• 2011 Brandt 13”x70’ mechanical swing auger • Sakundiak TL 10-39 auger w/ mover • Two Sakundiak HD839 augers w/ movers • Westfield MK 130-71 swing auger • Case 2294 2WD tractor • 70’ Flexicoil System 85 heavy harrows • 45’ IH 5500 DT cultivator • 50’ Flexicoil Sys 95 harrow / packer • 1990 IH 9400 TA grain truck w/ 20’ box & hoist • Six Meridian 4000 hopper bins on skids • Ten 1800 bu hopper bins on skids • John Deere 567 rd baler, 6,809 bales • John Deere 930 MoCo discbine, 11½’ • New Holland 1033 PT

bale wagon • Advance Tri axle bulk water hauler, 7500 gal +/• 2010 GMC Z71 pickup • 2003 GMC 3500 IT dually w/ 8½’ steel deck • 1994 Chev 3500 service truck • 2005 24’ Wilson aluminum 5th wheel stock trailer • 2008 30’ Big Bubba 5th wheel trailer, TA duals • 2009 25’ Titan TA 5th wheel trailer • 2007 33’ Titan tri axle 5th wheel trailer • 16’ Rainbow TA deckover trailer • 12’ Rainbow snowmobile trailer • Terex AL 5000 light tower • 2010 Yamaha golf cart w/ 2 row seating

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CAMROSE, AB

Phone 780-672-1105 • Fax 780-672-3955 Email djas@xplornet.com www.dougjohnsonauctionservice.com AB License 334038

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House fire claims life By Lori Larsen

Killam RCMP attended a residential fire in the Town of Daysland at 6:20 a.m. on May 18. Upon arrival, RCMP were advised by firefighters on the scene that the fire was controlled to the residence of origin and that a female and dog were found deceased inside of the residence. The deceased female was later identified as the 55-year-old homeowner and sole occupant. With the assistance of the Red Deer Forensic Identification Services, Calgary Major Crime Unit and Edmonton Medical examiner, it was determined that the fire was non-criminal. The name of the deceased is not being released.


The JAYWALKERS’ JAMBOREE SUPER BOOSTER, May 30, 2017 – Page 16

Guest editorial

Branding a name By Arnold Malone

You wear the name you have. Some names may sound sweet, powerful, gentle, tough, or effective ,while others are nondescript. Years ago, as a freshman at university, I worked for a sign painter. My employer was Marlow Urdall. Too frequently I left the painting room because I couldn’t control my snickers. Marlow would be on the phone restating his name repeatedly to someone who couldn’t make sense of it. Marlow Urdall sounded like Marlowurdall out of a mouth full of marshmallows. He said his name quickly and the repetitive vowels smudged all understanding. The name Susan Green is crystal clear. Both her names are familiar and the mix of vowels and constants makes it easy to hear. Some people say their name and it is understood. Others say their name once and then quickly start to spell it. They know from experience that their name requires a boost. Sometimes they merely spell a single letter as with, “That’s Kathy with a ‘K.” Some names sound important. If “Dr.” precedes a name the name is enriched. Sometimes initials prior to a family name might give it more strength. J. P. Thornton has a feel of strength more powerful than Jimmy Thornton. Some hyphenated names also have an added power. Sheila Huston-Smith rings stronger than either Sheila Huston or Sheila Smith. Some people get stuck with a name that haunts them until they die. Ima Hogg is not a great name to have in Grade 8 and it certainly doesn’t work well if you have been asked to be the fundraising chairperson. Ura Hagg isn’t any better. The daughter of the man who invented the Lear Jet was named Shandra. Shandra Lear likely had more skill than being suggested to be a lighting store clerk. Frank Parts was an okay name until he joined the army with the ranked of private. Now you are aware of his military name. Oh, oh! There are names that work well in childhood, but are not great professional names. Dolly, Candy, Cookie, Johnnie, or even Billy Bob can be names that a person might grow away from. Cookie Carter might be a sweet name in Grade 4, but Cookie Carter, director of finance sounds like she might crumble under pressure. Billy Bob may be a dandy name when one is a boy, or even as a man if he stays on the ranch. However, Dr. Billy-Bob Boychuck will likely cause you to ask, “Are there any other doctors available today?” There are those persons who don’t like their name. They feel their name just doesn’t work for them, so they have it changed. That is what happened to Arnold Dorsey. He re-named himself after a German opera composer. Henceforth he was known as Engelbert Humperdinck. Now, isn’t that an improvement over Arnold? Most people build their name by the quality of their character. The fact is, if you don’t like your name, live beyond your name and your name will transform into a symbol of pride. Dolly Parton had a name that had an opportunity to be seen as trivial, but through talent and intelligence she powered her name into respect. Many people do that. The name that a child is given requires a lot of thought and sensitivity. The following names did not have that consideration; Ada Burger, Al Bino, Al O’Moaney, Hoo Flung Dung, Ben Dover, Bill Melater, Doug Graves, Faye Kinnitt, Inga Hootz, Justin Hale, Isabel Ringing, Carrie De Koffin, Robin Banks and Helen Wheels. However, in this valley, Tim Burr could be a wonderful name. So, think first and save a kid. Also, watch for possible nicknames and what the initials might spell. Once a name is given it needs to work for a lifetime. So Ms. Lucinda Head, can you grasp the importance of the message I am trying to portray?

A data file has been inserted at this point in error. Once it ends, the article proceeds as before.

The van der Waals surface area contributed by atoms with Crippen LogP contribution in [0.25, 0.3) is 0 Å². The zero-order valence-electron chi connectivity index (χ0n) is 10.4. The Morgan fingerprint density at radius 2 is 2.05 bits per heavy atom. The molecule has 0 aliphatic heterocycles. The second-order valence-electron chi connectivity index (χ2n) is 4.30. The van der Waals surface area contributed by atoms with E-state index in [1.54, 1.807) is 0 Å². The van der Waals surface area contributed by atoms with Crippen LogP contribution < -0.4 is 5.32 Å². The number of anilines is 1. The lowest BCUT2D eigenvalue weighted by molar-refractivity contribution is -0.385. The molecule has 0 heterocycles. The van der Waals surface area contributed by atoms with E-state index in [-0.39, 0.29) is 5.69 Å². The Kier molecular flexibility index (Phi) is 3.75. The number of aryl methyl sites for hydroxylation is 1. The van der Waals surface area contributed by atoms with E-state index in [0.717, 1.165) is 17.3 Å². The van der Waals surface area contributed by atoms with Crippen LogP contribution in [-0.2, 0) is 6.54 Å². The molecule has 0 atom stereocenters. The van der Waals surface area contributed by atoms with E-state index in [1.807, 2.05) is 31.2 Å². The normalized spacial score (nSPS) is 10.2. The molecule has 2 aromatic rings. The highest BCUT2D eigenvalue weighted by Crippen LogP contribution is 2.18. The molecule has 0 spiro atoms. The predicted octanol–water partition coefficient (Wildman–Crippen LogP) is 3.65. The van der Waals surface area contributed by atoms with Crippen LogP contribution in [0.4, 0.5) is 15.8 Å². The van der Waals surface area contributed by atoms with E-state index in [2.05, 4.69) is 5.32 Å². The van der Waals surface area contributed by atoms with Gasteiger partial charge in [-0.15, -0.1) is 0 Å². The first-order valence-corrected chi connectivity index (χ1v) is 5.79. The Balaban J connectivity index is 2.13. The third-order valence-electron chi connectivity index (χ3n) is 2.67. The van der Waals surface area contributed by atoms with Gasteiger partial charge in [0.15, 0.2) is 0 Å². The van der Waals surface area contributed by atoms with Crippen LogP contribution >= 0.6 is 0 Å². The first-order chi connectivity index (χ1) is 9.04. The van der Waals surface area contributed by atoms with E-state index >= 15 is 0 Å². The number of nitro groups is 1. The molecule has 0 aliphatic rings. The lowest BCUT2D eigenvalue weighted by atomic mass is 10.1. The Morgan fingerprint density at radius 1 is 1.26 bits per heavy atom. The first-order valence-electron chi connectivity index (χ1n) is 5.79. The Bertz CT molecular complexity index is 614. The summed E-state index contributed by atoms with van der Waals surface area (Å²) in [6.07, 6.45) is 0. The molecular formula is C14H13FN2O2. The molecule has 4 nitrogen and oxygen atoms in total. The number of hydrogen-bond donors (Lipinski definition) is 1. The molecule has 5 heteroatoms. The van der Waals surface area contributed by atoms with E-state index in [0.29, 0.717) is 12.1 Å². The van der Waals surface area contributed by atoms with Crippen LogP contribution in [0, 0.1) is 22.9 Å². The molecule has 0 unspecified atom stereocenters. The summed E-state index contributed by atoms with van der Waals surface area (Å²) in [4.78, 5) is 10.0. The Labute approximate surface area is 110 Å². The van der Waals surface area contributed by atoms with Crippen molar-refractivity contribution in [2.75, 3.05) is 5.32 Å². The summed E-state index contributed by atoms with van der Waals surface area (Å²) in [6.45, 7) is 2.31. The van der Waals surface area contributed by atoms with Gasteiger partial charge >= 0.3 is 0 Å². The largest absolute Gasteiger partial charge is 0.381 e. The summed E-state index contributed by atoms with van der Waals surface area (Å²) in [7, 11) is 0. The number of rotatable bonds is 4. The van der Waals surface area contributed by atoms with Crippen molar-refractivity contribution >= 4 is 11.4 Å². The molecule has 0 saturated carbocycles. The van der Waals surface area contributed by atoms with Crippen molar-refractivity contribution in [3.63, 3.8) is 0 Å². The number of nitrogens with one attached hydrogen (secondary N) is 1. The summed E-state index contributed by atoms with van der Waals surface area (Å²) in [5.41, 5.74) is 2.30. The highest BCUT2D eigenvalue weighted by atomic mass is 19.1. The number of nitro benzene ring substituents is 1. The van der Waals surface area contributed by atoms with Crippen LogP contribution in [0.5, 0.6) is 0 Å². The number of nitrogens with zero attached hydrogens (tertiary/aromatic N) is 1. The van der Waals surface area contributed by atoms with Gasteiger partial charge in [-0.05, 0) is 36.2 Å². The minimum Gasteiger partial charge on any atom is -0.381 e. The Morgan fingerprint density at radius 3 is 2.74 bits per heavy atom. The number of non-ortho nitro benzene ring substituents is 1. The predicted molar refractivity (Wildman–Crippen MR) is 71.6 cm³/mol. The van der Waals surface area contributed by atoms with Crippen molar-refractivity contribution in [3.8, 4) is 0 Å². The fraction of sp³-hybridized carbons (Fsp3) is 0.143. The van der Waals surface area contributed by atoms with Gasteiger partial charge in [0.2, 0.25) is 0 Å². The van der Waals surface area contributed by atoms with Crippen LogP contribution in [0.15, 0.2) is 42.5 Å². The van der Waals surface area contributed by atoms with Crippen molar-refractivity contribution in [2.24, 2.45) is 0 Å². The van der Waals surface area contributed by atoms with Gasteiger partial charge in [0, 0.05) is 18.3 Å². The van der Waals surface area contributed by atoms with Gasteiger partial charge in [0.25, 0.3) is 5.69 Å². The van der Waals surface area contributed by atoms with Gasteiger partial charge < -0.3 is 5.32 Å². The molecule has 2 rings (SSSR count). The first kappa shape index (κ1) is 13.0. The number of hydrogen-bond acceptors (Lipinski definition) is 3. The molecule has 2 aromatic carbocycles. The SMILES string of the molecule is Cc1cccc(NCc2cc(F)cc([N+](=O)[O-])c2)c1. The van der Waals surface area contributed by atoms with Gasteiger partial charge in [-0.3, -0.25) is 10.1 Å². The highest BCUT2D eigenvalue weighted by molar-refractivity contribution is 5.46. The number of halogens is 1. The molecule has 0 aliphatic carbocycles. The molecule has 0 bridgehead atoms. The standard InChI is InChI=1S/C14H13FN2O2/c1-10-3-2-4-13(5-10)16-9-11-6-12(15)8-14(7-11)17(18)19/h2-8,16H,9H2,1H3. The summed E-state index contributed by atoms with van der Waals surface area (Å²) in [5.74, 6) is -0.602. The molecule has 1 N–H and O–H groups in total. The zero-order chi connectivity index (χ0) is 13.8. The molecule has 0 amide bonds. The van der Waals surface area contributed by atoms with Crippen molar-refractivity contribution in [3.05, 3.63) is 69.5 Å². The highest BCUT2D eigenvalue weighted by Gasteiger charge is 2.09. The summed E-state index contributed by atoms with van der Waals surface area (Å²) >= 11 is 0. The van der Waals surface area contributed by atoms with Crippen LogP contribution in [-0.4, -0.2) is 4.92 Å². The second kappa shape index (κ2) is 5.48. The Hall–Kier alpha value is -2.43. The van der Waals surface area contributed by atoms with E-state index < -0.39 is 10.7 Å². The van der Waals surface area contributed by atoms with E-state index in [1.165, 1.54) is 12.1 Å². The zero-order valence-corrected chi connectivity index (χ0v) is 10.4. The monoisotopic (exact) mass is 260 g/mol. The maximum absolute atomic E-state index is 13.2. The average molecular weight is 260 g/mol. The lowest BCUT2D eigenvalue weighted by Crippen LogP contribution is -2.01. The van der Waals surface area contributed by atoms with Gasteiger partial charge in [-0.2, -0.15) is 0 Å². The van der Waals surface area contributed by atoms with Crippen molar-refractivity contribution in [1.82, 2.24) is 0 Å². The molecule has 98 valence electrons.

Lindstrand weighs in on the responsibility of being a councillor By Lori Larsen